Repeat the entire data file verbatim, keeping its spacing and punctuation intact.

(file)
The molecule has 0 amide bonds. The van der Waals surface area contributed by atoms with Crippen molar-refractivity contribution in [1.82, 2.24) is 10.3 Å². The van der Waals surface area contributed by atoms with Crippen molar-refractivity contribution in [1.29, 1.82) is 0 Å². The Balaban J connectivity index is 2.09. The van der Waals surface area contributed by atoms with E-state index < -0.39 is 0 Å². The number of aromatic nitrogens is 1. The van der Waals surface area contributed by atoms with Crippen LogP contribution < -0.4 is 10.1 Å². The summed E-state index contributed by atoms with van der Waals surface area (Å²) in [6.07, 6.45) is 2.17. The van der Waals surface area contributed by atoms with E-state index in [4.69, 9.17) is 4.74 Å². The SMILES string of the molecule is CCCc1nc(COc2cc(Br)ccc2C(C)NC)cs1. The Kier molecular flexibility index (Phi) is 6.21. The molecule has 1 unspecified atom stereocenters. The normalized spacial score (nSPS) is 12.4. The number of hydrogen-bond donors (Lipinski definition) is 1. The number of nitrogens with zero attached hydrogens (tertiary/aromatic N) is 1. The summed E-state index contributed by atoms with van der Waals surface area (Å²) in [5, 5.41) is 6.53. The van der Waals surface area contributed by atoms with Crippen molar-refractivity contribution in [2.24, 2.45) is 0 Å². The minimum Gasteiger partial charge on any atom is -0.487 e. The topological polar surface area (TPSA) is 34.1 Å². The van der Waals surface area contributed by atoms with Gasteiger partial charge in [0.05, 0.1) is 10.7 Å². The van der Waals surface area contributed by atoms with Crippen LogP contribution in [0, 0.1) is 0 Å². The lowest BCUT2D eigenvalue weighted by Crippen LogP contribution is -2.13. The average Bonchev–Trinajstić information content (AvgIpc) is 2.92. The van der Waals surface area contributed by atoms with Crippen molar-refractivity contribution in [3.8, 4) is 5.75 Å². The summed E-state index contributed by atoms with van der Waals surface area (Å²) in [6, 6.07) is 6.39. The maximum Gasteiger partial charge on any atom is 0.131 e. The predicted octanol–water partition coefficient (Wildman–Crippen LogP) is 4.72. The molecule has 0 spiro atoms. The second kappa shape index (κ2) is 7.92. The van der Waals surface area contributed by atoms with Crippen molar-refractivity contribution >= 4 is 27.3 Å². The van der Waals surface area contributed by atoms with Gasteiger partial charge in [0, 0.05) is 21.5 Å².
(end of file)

The molecule has 0 amide bonds. The van der Waals surface area contributed by atoms with Crippen molar-refractivity contribution in [1.82, 2.24) is 10.3 Å². The van der Waals surface area contributed by atoms with Crippen molar-refractivity contribution in [1.29, 1.82) is 0 Å². The Balaban J connectivity index is 2.09. The van der Waals surface area contributed by atoms with E-state index < -0.39 is 0 Å². The number of aromatic nitrogens is 1. The van der Waals surface area contributed by atoms with Crippen LogP contribution < -0.4 is 10.1 Å². The summed E-state index contributed by atoms with van der Waals surface area (Å²) in [6.07, 6.45) is 2.17. The van der Waals surface area contributed by atoms with E-state index in [4.69, 9.17) is 4.74 Å². The SMILES string of the molecule is CCCc1nc(COc2cc(Br)ccc2C(C)NC)cs1. The Kier molecular flexibility index (Phi) is 6.21. The molecule has 1 unspecified atom stereocenters. The normalized spacial score (nSPS) is 12.4. The number of hydrogen-bond donors (Lipinski definition) is 1. The number of nitrogens with zero attached hydrogens (tertiary/aromatic N) is 1. The summed E-state index contributed by atoms with van der Waals surface area (Å²) in [5, 5.41) is 6.53. The van der Waals surface area contributed by atoms with Crippen molar-refractivity contribution in [2.24, 2.45) is 0 Å². The minimum Gasteiger partial charge on any atom is -0.487 e. The topological polar surface area (TPSA) is 34.1 Å². The van der Waals surface area contributed by atoms with Gasteiger partial charge in [0.05, 0.1) is 10.7 Å². The van der Waals surface area contributed by atoms with Crippen LogP contribution in [0, 0.1) is 0 Å². The lowest BCUT2D eigenvalue weighted by Crippen LogP contribution is -2.13. The average Bonchev–Trinajstić information content (AvgIpc) is 2.92. The van der Waals surface area contributed by atoms with Crippen molar-refractivity contribution in [3.8, 4) is 5.75 Å². The summed E-state index contributed by atoms with van der Waals surface area (Å²) in [6, 6.07) is 6.39. The maximum Gasteiger partial charge on any atom is 0.131 e. The predicted octanol–water partition coefficient (Wildman–Crippen LogP) is 4.72. The molecule has 0 spiro atoms. The second kappa shape index (κ2) is 7.92. The van der Waals surface area contributed by atoms with Crippen molar-refractivity contribution >= 4 is 27.3 Å². The van der Waals surface area contributed by atoms with Gasteiger partial charge in [0, 0.05) is 21.5 Å².